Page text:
Research
Print page Print page
Switch language
The Capital Region of Denmark - a part of Copenhagen University Hospital
Published

Utility of melatonin to treat surgical stress after major vascular surgery--a safety study.

Research output: Contribution to journalJournal articleResearchpeer-review

  1. The effect of melatonin on endothelial dysfunction in patients after acute coronary syndrome: The MEFACS randomized clinical trial

    Research output: Contribution to journalJournal articleResearchpeer-review

  2. Melatonin: an ancient molecule that makes oxygen metabolically tolerable

    Research output: Contribution to journalJournal articleResearchpeer-review

  3. Analgesic effects of melatonin: a review of current evidence from experimental and clinical studies

    Research output: Contribution to journalJournal articleResearchpeer-review

  1. Genome-wide cell-free DNA fragmentation in patients with cancer

    Research output: Contribution to journalLetterResearchpeer-review

  2. Triage for selection to colonoscopy?

    Research output: Contribution to journalJournal articleResearchpeer-review

  3. Clean Colorectum at Diagnostic Colonoscopy: Subsequent Detection of Extracolonic Malignancies by Plasma Protein Biomarkers?

    Research output: Contribution to journalJournal articleResearchpeer-review

  • Bülent Kücükakin
  • Jens Lykkesfeldt
  • Hans Jørgen Nielsen
  • Russel J Reiter
  • Jacob Rosenberg
  • Ismail Gögenur
View graph of relations
Surgery for abdominal aortic aneurysm is associated with elevated oxidative stress. As an antioxidant in animal and human studies, melatonin has the potential of ameliorating some of this oxidative stress, but melatonin has never been administered to adults during surgery for the purpose of reducing oxidative damage. The aim of this pilot study was to evaluate the safety of various doses of melatonin administered during or after surgery and to monitor the changes in biomarkers of oxidative stress and inflammation during the pre-, intra-, and postoperative period. Six patients undergoing aortic surgery received 10 (n = 2), 30 (n = 2) or 60 (n = 2) mg melatonin intravenously in the intraoperative phase and 10 mg orally for three nights after surgery. Patients were monitored for hemodynamic parameters during and after surgery. Any unexpected events during the hospitalization were registered. Blood samples were collected preoperatively and at 5 min, 6 hr and 24 hr after clamp removal or after re-circulation of the first leg and the samples were analyzed for malondialdehyde (MDA), ascorbic acid (AA), dehydroascorbic acid (DHA), and interleukin-6 (IL-6). Troponin I (TpI) and C-reactive protein (CRP) were also measured for 4 days after surgery. Melatonin administration did not change hemodynamic parameters (mean arterial pressure or pulse rate) during surgery (P = 0.499 and 0.149, respectively), but oxidative stress parameters (MDA and AA) decreased significantly (P = 0.014 and 0.001, respectively). There was a significant increase in the inflammatory parameters (IL-6 and CRP) (P = 0.001 and 0.001, respectively) and an increase in TpI (P = 0.009) as a consequence of surgery. These were not influenced by melatonin treatment. Treatment of patients undergoing major aortic surgery with melatonin intravenously up to 60 mg in the intraoperative phase was safe and without complications. Melatonin may decrease oxidative damage resulting from surgery, but randomized clinical trials are required before definitive conclusions can be drawn regarding the clinical benefit of melatonin in surgical situations.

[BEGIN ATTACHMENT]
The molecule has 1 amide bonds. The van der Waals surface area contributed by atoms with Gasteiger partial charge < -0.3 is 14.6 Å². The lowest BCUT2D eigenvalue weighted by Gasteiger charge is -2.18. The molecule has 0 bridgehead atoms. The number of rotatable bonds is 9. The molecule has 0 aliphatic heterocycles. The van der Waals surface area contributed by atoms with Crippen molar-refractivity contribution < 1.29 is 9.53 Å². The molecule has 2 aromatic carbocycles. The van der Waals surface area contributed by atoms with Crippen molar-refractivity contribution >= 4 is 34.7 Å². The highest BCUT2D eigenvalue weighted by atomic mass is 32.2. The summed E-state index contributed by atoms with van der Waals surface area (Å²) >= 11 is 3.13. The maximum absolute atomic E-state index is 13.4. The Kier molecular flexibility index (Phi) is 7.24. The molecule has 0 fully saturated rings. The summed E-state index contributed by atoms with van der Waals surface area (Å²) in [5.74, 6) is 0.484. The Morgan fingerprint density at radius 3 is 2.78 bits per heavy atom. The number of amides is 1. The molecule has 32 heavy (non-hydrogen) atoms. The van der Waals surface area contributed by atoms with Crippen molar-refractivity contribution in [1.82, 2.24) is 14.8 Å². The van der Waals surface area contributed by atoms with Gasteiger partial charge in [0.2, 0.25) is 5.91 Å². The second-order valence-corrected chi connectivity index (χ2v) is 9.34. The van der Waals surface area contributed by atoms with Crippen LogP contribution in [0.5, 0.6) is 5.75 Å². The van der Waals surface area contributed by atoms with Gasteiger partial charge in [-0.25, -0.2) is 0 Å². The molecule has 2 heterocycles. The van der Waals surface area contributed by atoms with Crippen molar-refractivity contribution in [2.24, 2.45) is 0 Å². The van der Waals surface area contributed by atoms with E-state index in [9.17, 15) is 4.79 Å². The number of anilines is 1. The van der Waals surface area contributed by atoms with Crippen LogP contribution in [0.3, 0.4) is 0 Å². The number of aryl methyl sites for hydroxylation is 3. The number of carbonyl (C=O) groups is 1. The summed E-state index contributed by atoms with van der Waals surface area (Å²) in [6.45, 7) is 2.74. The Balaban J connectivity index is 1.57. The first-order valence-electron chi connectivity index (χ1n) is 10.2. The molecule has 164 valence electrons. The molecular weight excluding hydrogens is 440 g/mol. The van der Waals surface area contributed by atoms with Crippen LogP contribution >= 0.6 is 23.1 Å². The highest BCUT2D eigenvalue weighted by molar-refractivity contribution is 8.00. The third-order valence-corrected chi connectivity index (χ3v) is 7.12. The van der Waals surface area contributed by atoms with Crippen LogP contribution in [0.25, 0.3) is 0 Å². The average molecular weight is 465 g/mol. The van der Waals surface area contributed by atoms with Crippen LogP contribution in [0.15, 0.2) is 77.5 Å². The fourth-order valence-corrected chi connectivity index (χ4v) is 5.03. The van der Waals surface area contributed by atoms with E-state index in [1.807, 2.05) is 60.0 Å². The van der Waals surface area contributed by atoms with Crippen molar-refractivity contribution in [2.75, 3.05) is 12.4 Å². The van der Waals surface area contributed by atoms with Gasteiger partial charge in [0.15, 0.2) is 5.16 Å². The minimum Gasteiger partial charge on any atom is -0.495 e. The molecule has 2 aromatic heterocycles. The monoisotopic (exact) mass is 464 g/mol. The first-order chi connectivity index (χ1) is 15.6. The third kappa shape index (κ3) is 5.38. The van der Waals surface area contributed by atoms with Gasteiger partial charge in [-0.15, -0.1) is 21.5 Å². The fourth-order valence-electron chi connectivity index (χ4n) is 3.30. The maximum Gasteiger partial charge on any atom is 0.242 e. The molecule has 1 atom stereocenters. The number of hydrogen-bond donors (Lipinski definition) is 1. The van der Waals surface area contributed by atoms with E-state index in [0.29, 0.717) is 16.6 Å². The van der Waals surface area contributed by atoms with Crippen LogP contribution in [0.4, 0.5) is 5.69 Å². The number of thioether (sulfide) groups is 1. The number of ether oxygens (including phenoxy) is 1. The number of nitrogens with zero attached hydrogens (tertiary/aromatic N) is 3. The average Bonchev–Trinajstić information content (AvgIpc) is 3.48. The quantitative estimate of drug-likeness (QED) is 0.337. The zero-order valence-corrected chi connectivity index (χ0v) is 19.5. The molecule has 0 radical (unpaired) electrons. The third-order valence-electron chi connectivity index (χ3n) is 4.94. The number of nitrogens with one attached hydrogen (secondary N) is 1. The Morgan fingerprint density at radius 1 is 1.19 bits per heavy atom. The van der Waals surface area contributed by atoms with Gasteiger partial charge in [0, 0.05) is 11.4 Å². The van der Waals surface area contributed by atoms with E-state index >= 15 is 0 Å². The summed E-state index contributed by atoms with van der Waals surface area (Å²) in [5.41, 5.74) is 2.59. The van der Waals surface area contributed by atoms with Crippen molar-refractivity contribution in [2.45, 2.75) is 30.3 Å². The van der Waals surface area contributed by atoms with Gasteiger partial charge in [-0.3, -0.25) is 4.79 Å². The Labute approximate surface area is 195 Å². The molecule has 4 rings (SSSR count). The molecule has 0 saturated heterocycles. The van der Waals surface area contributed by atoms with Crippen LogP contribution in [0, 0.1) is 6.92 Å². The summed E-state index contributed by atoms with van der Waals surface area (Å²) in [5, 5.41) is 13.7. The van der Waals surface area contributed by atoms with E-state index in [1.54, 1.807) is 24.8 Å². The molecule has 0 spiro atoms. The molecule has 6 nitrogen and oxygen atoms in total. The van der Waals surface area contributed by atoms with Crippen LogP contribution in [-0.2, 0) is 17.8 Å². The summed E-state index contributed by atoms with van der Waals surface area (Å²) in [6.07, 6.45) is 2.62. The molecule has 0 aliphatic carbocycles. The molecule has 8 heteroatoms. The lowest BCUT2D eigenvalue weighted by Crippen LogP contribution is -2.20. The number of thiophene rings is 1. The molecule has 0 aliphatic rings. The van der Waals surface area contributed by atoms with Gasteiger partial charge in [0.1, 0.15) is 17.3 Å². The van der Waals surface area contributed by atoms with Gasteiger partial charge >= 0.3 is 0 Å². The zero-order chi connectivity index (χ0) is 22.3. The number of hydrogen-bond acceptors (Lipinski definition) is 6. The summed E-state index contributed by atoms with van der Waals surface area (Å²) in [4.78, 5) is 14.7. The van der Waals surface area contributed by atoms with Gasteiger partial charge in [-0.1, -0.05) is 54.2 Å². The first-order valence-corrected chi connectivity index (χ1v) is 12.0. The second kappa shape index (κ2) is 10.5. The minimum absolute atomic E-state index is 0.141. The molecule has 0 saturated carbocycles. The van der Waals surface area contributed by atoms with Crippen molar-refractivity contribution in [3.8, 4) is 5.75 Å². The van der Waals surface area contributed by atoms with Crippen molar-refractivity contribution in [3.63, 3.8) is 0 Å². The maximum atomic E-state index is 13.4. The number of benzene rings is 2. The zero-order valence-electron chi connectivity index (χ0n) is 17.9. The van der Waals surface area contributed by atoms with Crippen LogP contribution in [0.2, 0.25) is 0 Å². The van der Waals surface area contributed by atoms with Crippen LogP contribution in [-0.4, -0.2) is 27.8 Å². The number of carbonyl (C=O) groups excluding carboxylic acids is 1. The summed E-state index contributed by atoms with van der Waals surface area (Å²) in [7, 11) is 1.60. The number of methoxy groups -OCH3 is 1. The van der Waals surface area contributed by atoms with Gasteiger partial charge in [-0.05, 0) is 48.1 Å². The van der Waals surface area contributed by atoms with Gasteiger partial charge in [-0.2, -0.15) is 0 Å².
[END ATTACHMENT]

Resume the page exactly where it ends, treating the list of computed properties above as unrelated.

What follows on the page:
Original languageEnglish
JournalJournal of Pineal Research
Volume44
Issue number4
Pages (from-to)426-31
Number of pages5
ISSN0742-3098
DOIs
Publication statusPublished - 2008

    Research areas

  • Aged, Antioxidants, Aortic Aneurysm, Abdominal, Biological Markers, Female, Hemodynamics, Humans, Inflammation, Inflammation Mediators, Male, Melatonin, Middle Aged, Oxidative Stress, Pilot Projects, Time Factors, Vascular Surgical Procedures

ID: 32532675